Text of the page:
Enabling Environments for Civic Movements and the Dynamics of Democratic Transition - Central African Republic
|Publication Date||10 July 2008|
|Cite as||Freedom House, Enabling Environments for Civic Movements and the Dynamics of Democratic Transition - Central African Republic, 10 July 2008, available at: http://www.refworld.org/docid/4912b61a21.html [accessed 29 July 2017]|
|Disclaimer||This is not a UNHCR publication. UNHCR is not responsible for, nor does it necessarily endorse, its content. Any views expressed are solely those of the author or publisher and do not necessarily reflect those of UNHCR, the United Nations or its Member States.|
Period of democratic transition: 1993
Pro-democracy civic movement: present
In 1979, the self-styled emperor of the Central African Republic, Jean-Bedel Bokassa, was overthrown and presidential elections held in 1981. The fledgling democracy had lasted barely six months when General Andre Kolingba's military junta overthrew it and suspended the constitution. In 1986, a single-party system was adopted that secured Kolingba's hold on power.
A sprinkling of antigovernment protests began in 1989, primarily involving students unhappy about the lack of scholarship money. These protests had little impact on the government's resistance to political change. However, in October 1990 several thousand protesters braved police brutality to demand that the government hold a national conference to discuss the possibility of democratic rule. In December 1990, to pacify an increasingly restive opposition movement, Kolingba announced the establishment of a multiparty system. Unappeased and persistent in their demand for a national conference, students, teachers, civil servants, press, health personnel, rural development workers, and financial sector employees staged official strikes in April 1991. Violence increased as some opposition groups clashed with security personnel. Strikes and protests waned in 1992 as the government entered negotiations with the opposition to determine a date for the national conference. However, with Kolingba's refusal to accept the sovereignty of such a conference, negotiations stalled. In September 1992, Kolingba finally announced plans for elections in October; however, the government suspended the first round of these elections after accusations of polling irregularities. In 1993, following several attempts to postpone the rescheduled elections, Kolingba bowed to the unified opposition and elections were held in August.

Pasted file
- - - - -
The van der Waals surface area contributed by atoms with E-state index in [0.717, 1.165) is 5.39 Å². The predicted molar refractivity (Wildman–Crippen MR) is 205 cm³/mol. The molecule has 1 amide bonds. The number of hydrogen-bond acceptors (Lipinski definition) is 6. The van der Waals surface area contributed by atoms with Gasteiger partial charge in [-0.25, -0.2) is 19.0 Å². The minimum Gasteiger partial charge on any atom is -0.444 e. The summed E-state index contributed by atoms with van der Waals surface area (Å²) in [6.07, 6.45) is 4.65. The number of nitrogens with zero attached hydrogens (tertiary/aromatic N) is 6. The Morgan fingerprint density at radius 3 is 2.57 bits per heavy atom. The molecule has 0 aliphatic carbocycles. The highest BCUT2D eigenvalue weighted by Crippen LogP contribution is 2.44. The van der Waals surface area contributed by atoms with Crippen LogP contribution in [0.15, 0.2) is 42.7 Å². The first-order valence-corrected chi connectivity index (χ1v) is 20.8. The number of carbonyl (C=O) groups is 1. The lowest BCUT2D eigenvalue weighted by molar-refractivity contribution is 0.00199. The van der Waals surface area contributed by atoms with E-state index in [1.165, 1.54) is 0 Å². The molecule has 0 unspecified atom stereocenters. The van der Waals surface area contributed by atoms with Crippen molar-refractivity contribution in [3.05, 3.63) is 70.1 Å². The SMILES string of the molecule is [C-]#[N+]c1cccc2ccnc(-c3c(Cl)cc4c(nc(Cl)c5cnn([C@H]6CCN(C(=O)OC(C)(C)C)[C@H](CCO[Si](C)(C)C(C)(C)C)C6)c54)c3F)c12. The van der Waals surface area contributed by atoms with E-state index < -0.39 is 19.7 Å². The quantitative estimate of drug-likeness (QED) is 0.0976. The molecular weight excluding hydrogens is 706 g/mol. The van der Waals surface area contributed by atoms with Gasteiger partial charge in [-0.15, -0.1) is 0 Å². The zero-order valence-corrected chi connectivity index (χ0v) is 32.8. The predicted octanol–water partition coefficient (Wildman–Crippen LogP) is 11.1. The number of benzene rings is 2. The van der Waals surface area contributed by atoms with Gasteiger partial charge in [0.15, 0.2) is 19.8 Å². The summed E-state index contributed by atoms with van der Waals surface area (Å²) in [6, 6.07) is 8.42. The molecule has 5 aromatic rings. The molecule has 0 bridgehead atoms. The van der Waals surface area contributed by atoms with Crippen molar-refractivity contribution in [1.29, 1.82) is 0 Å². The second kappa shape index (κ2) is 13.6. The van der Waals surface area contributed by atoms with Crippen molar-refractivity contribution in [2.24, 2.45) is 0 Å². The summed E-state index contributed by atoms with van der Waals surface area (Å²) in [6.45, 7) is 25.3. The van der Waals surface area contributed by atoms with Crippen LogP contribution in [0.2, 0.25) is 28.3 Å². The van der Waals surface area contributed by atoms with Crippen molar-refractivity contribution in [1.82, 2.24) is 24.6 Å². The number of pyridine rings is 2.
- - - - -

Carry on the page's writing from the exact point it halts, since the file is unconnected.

Ange-Feliz Patasse, a former health minister under the Bokassa regime, won with 37 percent of the vote; Kolingba trailed in fourth place. Though the ensuing regime was democratic, its stability was fleeting. Following a coup attempt led by Kolingba in 2001, Patasse was ousted by his former military chief in 2003.